HP Maps Memristor Structure, Function

The nascent memory resistor technology holds the promise of making computing systems much faster and power efficient.

Chandler Harris, Contributor

May 18, 2011

3 Min Read

HP, Hynix Semiconductor ReRAM

HP, Hynix Semiconductor ReRAM

(click image for larger view)
HP, Hynix Semiconductor ReRAM

HP scientists have made a breakthrough in their ongoing studies of memristor circuit elements, which could help expedite a new era of computer memory and processing.

In a paper published Monday in the journal Nanotechnology, researchers from HP Labs and University of California Santa Barbara report they have identified and mapped out the structure of what happens inside a memristor during its electrical operation.

A memristor is a memory resistor and the fabled fourth fundamental circuit element alongside the familiar resistor, capacitor, and inductor. A memory resistor has the potential to "remember" the total electrical charge that passes through them, even after the current is gone.

"As a result (memristors) can potentially underpin the next-gen of high density, non-volatile memory chips and logic circuits that mimic biological synapses," said Elisa Greene from HP corporate communications in the HP blog.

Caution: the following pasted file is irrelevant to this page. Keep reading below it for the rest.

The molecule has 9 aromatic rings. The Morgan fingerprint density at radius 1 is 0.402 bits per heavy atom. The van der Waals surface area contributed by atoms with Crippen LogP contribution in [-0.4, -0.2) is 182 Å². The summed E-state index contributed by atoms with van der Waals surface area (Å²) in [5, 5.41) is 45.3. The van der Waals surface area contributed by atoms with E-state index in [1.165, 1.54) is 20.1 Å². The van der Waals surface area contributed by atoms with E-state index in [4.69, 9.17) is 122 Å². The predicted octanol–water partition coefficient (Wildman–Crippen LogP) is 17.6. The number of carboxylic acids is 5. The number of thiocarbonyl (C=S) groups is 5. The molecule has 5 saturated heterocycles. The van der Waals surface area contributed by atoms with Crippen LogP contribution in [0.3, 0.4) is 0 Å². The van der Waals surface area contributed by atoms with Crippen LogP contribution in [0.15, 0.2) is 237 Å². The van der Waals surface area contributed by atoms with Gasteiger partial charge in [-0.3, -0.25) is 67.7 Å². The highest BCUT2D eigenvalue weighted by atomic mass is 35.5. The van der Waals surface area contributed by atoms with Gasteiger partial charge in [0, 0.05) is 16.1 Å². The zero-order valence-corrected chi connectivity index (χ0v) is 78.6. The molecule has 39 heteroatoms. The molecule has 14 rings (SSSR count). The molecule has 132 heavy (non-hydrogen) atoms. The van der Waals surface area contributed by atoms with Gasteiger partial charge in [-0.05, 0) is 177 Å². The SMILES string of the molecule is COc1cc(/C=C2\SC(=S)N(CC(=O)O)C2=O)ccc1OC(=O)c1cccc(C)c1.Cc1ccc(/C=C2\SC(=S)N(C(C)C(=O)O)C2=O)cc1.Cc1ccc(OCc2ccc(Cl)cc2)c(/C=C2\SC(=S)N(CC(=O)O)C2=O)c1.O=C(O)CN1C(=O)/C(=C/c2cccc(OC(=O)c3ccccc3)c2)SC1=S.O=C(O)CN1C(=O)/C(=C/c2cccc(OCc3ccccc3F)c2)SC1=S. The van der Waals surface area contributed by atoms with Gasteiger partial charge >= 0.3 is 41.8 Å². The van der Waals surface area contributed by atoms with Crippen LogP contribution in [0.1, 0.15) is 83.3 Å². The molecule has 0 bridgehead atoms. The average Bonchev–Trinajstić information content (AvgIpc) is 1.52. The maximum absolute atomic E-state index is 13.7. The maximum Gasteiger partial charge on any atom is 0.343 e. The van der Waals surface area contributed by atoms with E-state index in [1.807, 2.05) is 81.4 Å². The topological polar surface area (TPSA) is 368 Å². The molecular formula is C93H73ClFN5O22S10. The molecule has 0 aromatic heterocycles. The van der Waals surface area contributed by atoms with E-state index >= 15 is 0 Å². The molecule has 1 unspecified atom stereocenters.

The latest breakthrough by HP and UC Santa Barbara was caused by using X-rays to pinpoint the 100-nanometer channel within the memristor where resistance switching takes place. They were able to then map out the chemistry and structure of that channel, which helped them gain a better understanding of how memristors operate.

While memristors were first theorized in 1971, HP proved the existence of them in 2006 and first demonstrated them in 2008. Last year, HP partnered with Hynix Semiconductor to develop and manufacture a memristor memory product called resistive random access memory (ReRAM). ReRAM holds the financial promise HP has been looking for in its studies, with the potential to replace flash and DRAM memory. ReRAM is non-volatile memory, meaning it can retain data after the power supply is turned off. It also offers lower power consumption and much greater storage capacity.

ReRAM could also change the standard computing paradigm of having a CPU, or central processing unit, handle computation. Memristors can switch on and off in a nanosecond, making systems much faster and power efficient. Memristors can also store information and perform processing, which could drastically alter the processing and storage architecture of computers and electronics.

"Memristors hold great promise for enabling new types of memory that have very high endurance (meaning they can be written, erased, and re-written many times), are highly scalable and stable, and consume little power." according to the HP blog.

HP believes devices incorporating memristor-based chips could hit the market by 2014. This would include handheld devices like phones and tablets with 10 times greater embedded memory than current devices. Also, supercomputers could be made "dramatically faster" than what's predicted in Moore's law.

Moore's law, named for Intel co-founder Gordon E. Moore, states that the number of transistors placed on an integrated circuit doubles about every two years. The trend has led to dramatic increases in performance at lower energy consumption in each new generation of microprocessors.

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